Energy Reporting San Antonio

San Antonio’s Coal-to-Gas Conversion Could Bring Few—If Any—Climate Benefits

CPS Energy CEO Rudy Garza (left) and San Antonio City Manager Erik Walsh during the generation discussion in December. Image: Greg Harman

Even in the best of worlds the climate argument for gas is strained.

The Texas fracking fields under Republican leadership are not the best of worlds.

Greg Harman

Last week, the board guiding San Antonio’s City-owned utility, CPS Energy, passed a resolution to get out of the coal business by 2030. This vote comes only four years after powering down San Antonio’s “Dirty” JT Deely coal plant for the last time. Soon the coal trains will stop rolling in city. Local air quality will improve, which in recent years has moved into non-attainment with federal standards. But in spite of promises to the positive, it’s uncertain how much—or even if—this energy shift will reduce our contribution to global warming.

At the current rate of methane leakage in the Permian Basin, CPS Energy’s planned coal-to-gas conversion may not only bring zero climate benefit, it could potentially make our emissions worse. And that’s a problem for a city that needs to collapse its climate emissions by five percent per year but is hitting less than 2 percent.

Under normal circumstances, CPS Energy’s vote to kick the coal habit and decommission Spruce Unit 1 in 2028 would be a momentous moment. But the decision to convert Spruce Unit 2 from coal to gas in 2027 complicates that.

Consider these compounding challenges: 1. high leak rates of gas—methane, basically, a far more potent greenhouse gas in the near-term than coal’s voluminous CO2; 2. a war on low-carbon energy options being led by the Republican leadership; 3. a vacillating US EPA that is retreating on pledges to crack down in the Permian but reportedly about to ramp up new efforts to that would be particularly punishing for coal.

Members of San Antonio’s City Council, the CPS Board of Trustees, and Mayor Ron Nirenberg, himself a CPS board member member by dint of his elected status, have voiced support for “cleaner” gas options in this future shift. But what those options may be, and how reliable an emerging certification process for “low-leak” options could even be, given our state’s radically anti-regulatory environment, are to be seen.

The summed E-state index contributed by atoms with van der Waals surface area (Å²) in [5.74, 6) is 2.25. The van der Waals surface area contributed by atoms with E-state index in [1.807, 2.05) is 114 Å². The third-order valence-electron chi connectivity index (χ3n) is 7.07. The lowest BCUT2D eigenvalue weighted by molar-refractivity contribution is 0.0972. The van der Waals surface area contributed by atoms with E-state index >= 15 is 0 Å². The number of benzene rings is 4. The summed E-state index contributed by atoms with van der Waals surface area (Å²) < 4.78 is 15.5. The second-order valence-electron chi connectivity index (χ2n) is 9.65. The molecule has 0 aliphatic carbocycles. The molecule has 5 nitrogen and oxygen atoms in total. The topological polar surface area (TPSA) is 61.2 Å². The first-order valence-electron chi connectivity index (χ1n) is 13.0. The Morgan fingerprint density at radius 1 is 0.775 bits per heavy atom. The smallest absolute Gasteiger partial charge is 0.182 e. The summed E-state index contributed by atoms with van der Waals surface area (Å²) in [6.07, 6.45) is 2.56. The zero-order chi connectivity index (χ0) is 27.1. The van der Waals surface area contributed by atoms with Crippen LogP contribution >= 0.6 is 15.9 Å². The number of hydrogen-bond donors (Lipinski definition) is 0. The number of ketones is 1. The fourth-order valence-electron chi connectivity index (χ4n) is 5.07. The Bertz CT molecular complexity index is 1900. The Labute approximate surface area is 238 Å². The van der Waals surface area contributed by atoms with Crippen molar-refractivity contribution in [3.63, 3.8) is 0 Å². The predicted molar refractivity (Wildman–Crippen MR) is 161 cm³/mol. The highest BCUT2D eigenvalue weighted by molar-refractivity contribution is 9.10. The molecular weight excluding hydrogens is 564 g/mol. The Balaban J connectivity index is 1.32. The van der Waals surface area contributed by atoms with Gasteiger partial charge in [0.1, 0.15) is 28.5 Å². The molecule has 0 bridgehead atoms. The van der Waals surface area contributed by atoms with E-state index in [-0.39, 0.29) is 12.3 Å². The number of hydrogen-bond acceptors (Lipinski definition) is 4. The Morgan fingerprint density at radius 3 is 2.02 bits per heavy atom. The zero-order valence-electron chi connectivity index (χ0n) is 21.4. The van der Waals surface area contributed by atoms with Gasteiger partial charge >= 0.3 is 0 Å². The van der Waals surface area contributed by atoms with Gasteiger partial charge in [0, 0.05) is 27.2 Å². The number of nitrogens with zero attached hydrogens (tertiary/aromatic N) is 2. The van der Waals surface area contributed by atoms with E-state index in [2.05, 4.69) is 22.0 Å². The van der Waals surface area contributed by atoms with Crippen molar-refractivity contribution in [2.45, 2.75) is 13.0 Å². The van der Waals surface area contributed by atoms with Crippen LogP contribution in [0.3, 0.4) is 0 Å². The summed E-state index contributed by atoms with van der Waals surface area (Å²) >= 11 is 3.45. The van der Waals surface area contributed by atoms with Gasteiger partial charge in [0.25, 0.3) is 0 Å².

“CPS Energy has yet to purchase natural gas that is sourced using best practices to reduce leak rates,” said D1 San Antonio City Councilmember Mario Bravo. “I regularly ask [CPS CEO] Rudy Garza what progress they have made and he tells me they are in conversations with some suppliers exploring the issue.”

Bravo worked for the nonprofit Environmental Defense Fund from 2015 to 2022,* frequently on the issue of gas. In 2020, he publicly resigned as facilitator of ongoing dialogues between the utility’s leadership and representatives of the local environmental community, accusing former CEO Paula Gold-Williams of not meeting in “good faith.”

Last week’s vote, which sets sail on 4,200MW of new gas between now and 2047, was not premised upon any purchasing agreements other than good faith understandings to try our best.

CPS claims this conversion will cut the utility’s emissions by 40 percent by 2030. But here’s the scary bit: To even remain on parity with coal in the area of climate emissions, the state political director for the Environmental Defense Fund says that gas supplies must be secured with a “loss rate” of no more than 2.8 percent. Currently, the Permian Basin, likely the world’s largest extraction zone, is estimated to leak as much as 3.5 percent of its gas, according to EDF.

Colin Leyden, Texas political director for the EDF, told Deceleration:

“We don’t like to talk about it because it’s not an argument we really like to get into, but that’s the truth,” Leyden said. “If you are buying gas that is somewhere between 3 and 5 percent [leak rate] you really, really have to question if you are getting any climate benefit.”




In his comments before the vote, Mayor Ron Nirenberg urged the community to focus on the milestone commitment to close the coal plant. But this is a monstrous looming question upon which to close that plant. Not only can it not be assumed that this coal-to-gas conversion will help us hit our 2030 climate reduction goals of 40 percent as promised (while worsening our shot at 2040 and 2050), but it begs the question of whether there will be any benefit at all.

(Deceleration has asked CPS for information about current gas contracts and if concerns about leak rates have ever been a factor in purchasing and will update this story when that information comes in.)

Problematizing this critical voyage to slash planet-warming gases is also the Republican lawmakers in Austin, who, as columnist Chris Tomlinson catalogued last week, want to not only penalize electric car shoppers and wind energy development in Texas but any utility that uses any power source but gas.